Animal transplants coming 'soon'
Are pigs about to migrate from the dinner table to the operating table?
Using animals as a source of organs for transplantation into humans was once one of medicine's next big things - a solution to transplant waiting lists.
However, there have been problems with rejection - and recently stem cells have been grabbing the spotlight.
But some researchers are now saying that transplants from animals "could soon become a reality", but not necessarily as originally expected.
There is still a pressing need for organs. In the UK there are 8,000 people on the waiting list - three die every day.
Several technologies are trying to meet the demand. In August, a patient from London was the first in the UK to have his heart replaced with a mechanical one while stem cells have been used for simple structures such as the windpipe.
However, using stem cells to build more complicated organs such as a heart is a long way off and mechanical body parts are used in the short term before an actual transplant.
Using animals as a source - known as "xenotransplantation" - is another potential solution.Whole organs
Why pigs not primates?
- The pig is the donor of choice despite non-human primates, such as the chimpanzee, being much more closely related to humans.
- One issue is of numbers. Pigs can be bred on a much greater scale than primates, which aids research and would provide a greater pool of donors.
- Another problem with primates is that they may be too closely related, with the risk of diseases jumping between species when an organ is donated.
- Finally pigs have organs of a similar size to humans.
Pigs have been used as a source of heart valves, which control the flow of blood around the heart. Here the pig cells are chemically stripped away and when the remaining structure is transplanted, human cells grow around it.
Stripping away the living material would not work for most transplants - nobody would want the heart that did not beat.
However, that living material has a big problem, namely rejection. The human immune system attacks the pig tissue, which it recognises as foreign.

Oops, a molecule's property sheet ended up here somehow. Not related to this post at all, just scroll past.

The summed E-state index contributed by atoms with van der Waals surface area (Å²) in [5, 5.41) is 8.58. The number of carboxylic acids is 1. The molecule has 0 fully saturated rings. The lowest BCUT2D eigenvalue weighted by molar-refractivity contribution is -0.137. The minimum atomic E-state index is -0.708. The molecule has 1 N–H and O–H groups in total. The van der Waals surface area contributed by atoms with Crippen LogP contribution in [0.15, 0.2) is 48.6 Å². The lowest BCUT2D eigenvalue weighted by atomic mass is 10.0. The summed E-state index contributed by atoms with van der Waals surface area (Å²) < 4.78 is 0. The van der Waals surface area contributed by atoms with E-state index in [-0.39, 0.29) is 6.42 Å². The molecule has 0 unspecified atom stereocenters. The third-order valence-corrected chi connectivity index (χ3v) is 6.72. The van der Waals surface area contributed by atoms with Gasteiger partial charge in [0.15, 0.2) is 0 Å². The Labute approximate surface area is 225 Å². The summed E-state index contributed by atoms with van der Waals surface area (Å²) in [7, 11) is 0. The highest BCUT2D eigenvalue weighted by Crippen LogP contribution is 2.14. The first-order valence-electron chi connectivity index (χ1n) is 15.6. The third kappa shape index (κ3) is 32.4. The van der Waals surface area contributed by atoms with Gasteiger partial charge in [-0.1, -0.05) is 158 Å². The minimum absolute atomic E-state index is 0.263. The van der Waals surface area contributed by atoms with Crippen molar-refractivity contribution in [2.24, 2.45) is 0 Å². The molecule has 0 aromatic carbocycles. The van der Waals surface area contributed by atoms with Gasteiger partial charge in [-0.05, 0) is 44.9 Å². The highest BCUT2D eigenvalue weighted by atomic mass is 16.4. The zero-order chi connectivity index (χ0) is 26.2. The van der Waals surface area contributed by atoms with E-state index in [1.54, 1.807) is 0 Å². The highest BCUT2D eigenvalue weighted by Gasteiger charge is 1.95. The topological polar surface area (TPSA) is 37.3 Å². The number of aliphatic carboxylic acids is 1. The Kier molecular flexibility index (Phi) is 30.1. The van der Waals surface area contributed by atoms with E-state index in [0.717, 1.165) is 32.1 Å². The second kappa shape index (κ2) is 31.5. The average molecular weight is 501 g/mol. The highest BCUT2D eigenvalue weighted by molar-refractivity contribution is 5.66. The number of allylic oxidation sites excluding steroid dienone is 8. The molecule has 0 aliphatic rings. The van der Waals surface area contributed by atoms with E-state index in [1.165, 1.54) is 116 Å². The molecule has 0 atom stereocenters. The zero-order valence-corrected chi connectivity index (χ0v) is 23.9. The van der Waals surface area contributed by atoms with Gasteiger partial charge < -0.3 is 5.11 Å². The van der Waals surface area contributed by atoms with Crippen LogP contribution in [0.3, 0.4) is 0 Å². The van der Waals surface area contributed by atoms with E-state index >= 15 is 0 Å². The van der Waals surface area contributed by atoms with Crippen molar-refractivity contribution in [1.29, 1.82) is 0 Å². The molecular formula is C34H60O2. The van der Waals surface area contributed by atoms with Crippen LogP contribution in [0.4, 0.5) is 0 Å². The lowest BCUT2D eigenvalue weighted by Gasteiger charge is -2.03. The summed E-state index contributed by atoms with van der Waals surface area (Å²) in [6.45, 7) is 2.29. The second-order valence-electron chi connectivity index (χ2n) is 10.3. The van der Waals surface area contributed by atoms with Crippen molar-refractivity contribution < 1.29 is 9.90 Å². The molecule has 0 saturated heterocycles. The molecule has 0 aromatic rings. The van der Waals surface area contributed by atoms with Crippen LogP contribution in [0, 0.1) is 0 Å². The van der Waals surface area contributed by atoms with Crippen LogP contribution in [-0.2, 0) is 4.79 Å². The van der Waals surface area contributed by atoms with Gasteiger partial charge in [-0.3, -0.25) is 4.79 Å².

Dr David Cooper from the University of Pittsburgh Medical Centre is one of a group of researchers arguing in the Lancet that the problems with organ rejection are being overcome.
Some pigs - GTKO pigs - have been genetically modified. They no longer produce a pig protein, galactosyltransferase, which the immune system would have attacked.
The authors say that this kind of rejection is "not the main cause of graft failure", however, "other issues have become more prominent".
Problems such as damaging blood clots and inflammation will require further genetic modification.
As a result they say that: "Overall, clinical pig organ xenotransplantation will probably not be undertaken in the next few years."Smaller scale, greater promise
While therapies are distant on the whole organ level, they believe researchers are getting closer to transplanting small numbers of cells.
In patients with type 1 diabetes, the immune system attacks islet cells in the pancreas, which control sugar levels.
What role do animal organs have to play?
Transplanting organs from animals fit uncomfortably into medicine. They are not the present, but neither are they necessarily the future.
At the moment the best treatment for organ failure is generally a human organ transplant. With a shortage of available organs and long waiting lists in many countries, there is a need for another solution. Yet animal organs do not have a proven safety and effectiveness record so cannot meet the demand.
In the very distant future, the attention is likely to move away from transplanting and towards growing your own. Doctors would like to use personalised stem cells to make replacement organs, which would match the body's tissue and have no chance of rejection. Animal organs would struggle to compete with that.
What happens between now and then is still up for grabs. Animal organs do have considerable potential, but only if they can be proved safe, effective and if nothing better comes along first.
Most people can manage the condition with insulin, but some have therapy to replace the lost cells. Around one in 500 patients with type 1 diabetes have unpredictable low sugar levels and only those are currently suitable for the treatment.
However, in the UK there is a waiting time of up to 18 months and the number of cells which can be transplanted to each patient is limited.
The authors argue that using pigs as a source for these cells is "much more encouraging", than using whole organ transplants.
They write: "Because pig insulin was given to patients with diabetes for decades, and because a diabetic monkey survived for more than one year supported only by pig islets, clinical pig-islet xenotransplantation will almost certainly be physiologically successful."
Clinical trials are underway in New Zealand to test that theory.
Dr Martin Rutter, senior lecturer at the University of Manchester, said he was "interested, but cautious".
He warned that: "It is still not clear whether it is an effective treatment or a safe treatment.
"If it proves safe and effective it could be an amazing development."
It has also been suggested that some cells in the brain could be transplanted to ease neurodegenerative diseases such as Parkinson's or that pigs could be a source of corneas.
"With regard to pig tissues and cells, as opposed to organs, it would seem that clinical xenotransplantation could soon become a reality," the researchers conclude.
NHS Blood and Transplant said organs from animals had huge potential for the future to fill the gap between availability and demand, but there were "many complex issues still to overcome" and that there was "still a long way to go".
It says until then, getting more people to donate organs would be the most successful strategy.